Bassist John Deacon Is An Overlooked Component In The Success Of Queen

When the long anticipated Queen biopic Bohemian Rhapsody finally makes it to screens across the country, most viewers will be focused on the performance of Rami Malik in his role as Freddie Mercury. As the lead vocalist and front man, the charismatic Mercury was naturally the face of the band.

Fans of that unique electric guitar that enhances most of Queen ‘s songs will no doubt be paying close attention to the performance of Gwylim Lee, who in the film will be portraying Brian May.

People who appreciate the group’s percussion, especially on hits like “You’re My Best Friend” and “We Will Rock You,” might focus more of their attention on Ben Hardy as drummer Roger Tay!or.

Probably the least examined role will be that filled by actor Joseph Mazzello, who will appear as bass player John Deacon. Even though he was the composer of several of Queen’s biggest hits, Deacon has always been the least recognized among the glam rock quartet.

While the other three members have all been contributing songs since the band’s self-titled debut record, it was not until the Sheer Heart Attack album that Deacon offered his own composition.

“Misfire” may not rank as high as “Killer Queen” or “Flick of the Wrist” on that album, but it did portend that Deacon had a knack for coming up with a pop hook.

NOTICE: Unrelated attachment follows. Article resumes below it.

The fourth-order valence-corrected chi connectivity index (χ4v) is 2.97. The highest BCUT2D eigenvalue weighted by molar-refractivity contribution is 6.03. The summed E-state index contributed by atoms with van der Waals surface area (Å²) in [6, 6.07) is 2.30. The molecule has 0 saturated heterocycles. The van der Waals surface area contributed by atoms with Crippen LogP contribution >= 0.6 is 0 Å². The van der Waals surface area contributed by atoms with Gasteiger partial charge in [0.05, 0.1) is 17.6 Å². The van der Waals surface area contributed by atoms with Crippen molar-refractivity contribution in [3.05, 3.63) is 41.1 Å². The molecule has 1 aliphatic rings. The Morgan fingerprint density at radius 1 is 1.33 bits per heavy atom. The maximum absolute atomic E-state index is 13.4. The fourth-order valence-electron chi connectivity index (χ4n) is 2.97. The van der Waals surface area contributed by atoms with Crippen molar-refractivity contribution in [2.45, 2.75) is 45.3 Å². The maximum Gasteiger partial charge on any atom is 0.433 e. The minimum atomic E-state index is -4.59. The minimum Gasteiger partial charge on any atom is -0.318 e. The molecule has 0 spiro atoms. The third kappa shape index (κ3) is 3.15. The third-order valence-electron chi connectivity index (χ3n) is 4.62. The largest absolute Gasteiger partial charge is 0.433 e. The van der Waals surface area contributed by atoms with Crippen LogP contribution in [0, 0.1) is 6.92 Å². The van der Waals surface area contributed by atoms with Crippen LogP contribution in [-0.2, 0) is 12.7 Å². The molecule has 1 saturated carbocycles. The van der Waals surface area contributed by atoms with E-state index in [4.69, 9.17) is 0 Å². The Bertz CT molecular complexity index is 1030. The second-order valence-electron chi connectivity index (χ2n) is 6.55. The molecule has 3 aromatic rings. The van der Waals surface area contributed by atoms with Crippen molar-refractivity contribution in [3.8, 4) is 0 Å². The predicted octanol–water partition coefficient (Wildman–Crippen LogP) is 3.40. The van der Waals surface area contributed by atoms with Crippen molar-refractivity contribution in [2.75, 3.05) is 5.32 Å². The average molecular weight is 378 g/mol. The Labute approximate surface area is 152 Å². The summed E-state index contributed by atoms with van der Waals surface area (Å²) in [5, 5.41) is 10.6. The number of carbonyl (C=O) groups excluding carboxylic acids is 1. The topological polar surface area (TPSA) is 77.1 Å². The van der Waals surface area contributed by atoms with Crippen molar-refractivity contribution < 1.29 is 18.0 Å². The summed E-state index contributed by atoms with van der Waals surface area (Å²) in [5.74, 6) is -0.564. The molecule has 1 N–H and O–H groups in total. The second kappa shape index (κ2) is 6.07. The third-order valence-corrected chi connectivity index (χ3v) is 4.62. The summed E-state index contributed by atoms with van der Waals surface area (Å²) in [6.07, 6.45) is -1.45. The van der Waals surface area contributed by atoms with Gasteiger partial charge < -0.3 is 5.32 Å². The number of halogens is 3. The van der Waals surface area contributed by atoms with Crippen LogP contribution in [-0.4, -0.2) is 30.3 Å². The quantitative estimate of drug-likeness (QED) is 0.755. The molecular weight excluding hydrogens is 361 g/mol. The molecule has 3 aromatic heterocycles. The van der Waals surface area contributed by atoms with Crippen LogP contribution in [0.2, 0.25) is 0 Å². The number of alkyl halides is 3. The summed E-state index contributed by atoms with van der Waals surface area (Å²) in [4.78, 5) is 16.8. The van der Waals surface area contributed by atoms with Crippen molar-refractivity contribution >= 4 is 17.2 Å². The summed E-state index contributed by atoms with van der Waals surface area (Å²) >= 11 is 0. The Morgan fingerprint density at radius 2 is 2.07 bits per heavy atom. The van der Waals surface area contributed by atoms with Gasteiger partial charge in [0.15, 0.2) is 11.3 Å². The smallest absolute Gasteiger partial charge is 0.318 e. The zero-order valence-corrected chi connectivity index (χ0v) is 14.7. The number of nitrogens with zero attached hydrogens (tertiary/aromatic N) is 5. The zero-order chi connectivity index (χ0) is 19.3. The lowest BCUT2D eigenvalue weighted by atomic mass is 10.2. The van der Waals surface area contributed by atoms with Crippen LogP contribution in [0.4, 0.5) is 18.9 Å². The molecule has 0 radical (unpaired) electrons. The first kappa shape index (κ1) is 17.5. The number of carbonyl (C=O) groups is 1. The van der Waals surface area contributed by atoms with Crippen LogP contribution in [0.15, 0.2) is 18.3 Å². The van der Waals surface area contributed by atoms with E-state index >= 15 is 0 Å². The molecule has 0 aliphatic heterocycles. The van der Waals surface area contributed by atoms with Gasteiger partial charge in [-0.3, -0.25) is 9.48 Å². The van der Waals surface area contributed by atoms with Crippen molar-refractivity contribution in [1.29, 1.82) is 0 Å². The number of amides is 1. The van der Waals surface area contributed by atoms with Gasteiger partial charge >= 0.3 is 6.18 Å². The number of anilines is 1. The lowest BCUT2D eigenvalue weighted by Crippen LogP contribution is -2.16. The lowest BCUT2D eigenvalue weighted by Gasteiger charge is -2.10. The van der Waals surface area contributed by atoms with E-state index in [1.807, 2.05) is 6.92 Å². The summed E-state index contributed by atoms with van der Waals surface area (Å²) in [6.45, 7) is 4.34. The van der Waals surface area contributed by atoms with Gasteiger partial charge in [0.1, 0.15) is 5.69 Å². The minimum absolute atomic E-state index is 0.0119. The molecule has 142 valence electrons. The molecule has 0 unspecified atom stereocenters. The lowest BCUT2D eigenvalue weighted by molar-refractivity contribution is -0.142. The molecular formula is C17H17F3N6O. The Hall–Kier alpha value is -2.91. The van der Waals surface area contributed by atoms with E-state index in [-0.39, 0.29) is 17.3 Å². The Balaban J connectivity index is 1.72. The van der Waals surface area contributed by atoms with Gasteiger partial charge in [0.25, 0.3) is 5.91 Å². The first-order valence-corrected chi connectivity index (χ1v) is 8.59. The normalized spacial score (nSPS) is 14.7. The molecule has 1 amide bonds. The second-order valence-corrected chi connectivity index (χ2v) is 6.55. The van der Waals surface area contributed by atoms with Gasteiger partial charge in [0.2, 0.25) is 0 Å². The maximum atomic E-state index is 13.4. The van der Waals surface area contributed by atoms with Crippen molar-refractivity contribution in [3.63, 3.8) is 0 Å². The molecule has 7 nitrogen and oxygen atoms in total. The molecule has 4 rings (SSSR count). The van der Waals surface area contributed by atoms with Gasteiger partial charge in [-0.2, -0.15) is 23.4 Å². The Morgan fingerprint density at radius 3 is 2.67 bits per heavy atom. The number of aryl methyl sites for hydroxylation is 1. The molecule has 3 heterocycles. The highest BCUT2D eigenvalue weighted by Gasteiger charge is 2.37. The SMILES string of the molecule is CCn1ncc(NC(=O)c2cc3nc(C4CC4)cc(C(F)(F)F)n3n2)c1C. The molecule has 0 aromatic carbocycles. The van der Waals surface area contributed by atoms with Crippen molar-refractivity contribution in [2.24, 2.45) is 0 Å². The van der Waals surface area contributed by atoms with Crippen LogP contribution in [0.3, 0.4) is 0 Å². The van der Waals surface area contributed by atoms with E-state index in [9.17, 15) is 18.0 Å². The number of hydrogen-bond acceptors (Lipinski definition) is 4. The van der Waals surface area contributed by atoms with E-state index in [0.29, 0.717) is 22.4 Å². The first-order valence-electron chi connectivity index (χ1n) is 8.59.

In fact, on the next album A Night At the Opera, Deacon was responsible for showing off a sweet side of the band that had hitherto been absent. His “You’re My Best Friend” serves as a tender complement to the wrath of tracks such as “Bohemian Rhapsody” and “Death On Two Legs”, helping Queen draw more mainstream listeners.

His sole track on album four, A Day At the Races, provided an acoustic love ballad simply titled “You and I.” That acoustic approach was greatly enhanced on Deacon’s pieces for the next record, News of the World.

On no other Queen song is the acoustic guitar as elegant as it is on “Who Needs You”, a song whose bitter lyrics are placed on a beautiful musical background. The only song on the album that comes close to being as good is “Spread Your Wings”, which is Deacon’s second offering for News of the World.

He also have two songs to the follow up called Jazz, one a pop rock dirty and the other a love ballad with the title “In Only Seven Days.” Neither became a huge hit, but Deacon would soon pen the song that helped Queen become a standard at sporting events all across America.

The bass line has become one of the most recognizable musical introductions in the history of rock, as people from three generations can easily identify “Another One Bites the Dust” by just a few notes into it. That huge hit send the album The Game to the top of the charts, also aided by another Deacon song that became a minor single called “Need Your Loving Tonight.”

Deacon continued to pen hits for the quartet, his “I Want To Break Free” becoming the highlight of a record called The Works. That title could have provided insight to the personality of its writer, who never seemed to relish the attention that comes with being in a famous rock band.

His voice is seldom heard on a Queen song, and he passed on numerous opportunities to do reunions after Mercury passed away. May and Taylor did a tour with vocalist Paul Rodgers, but Deacon politely declined to join them.

Nor did he take part in the making of the upcoming biopic, allowing Taylor and May to preside over its progress. It appears that once Freddie Mercury died, Deacon did indeed break free of any tie the band held on him.

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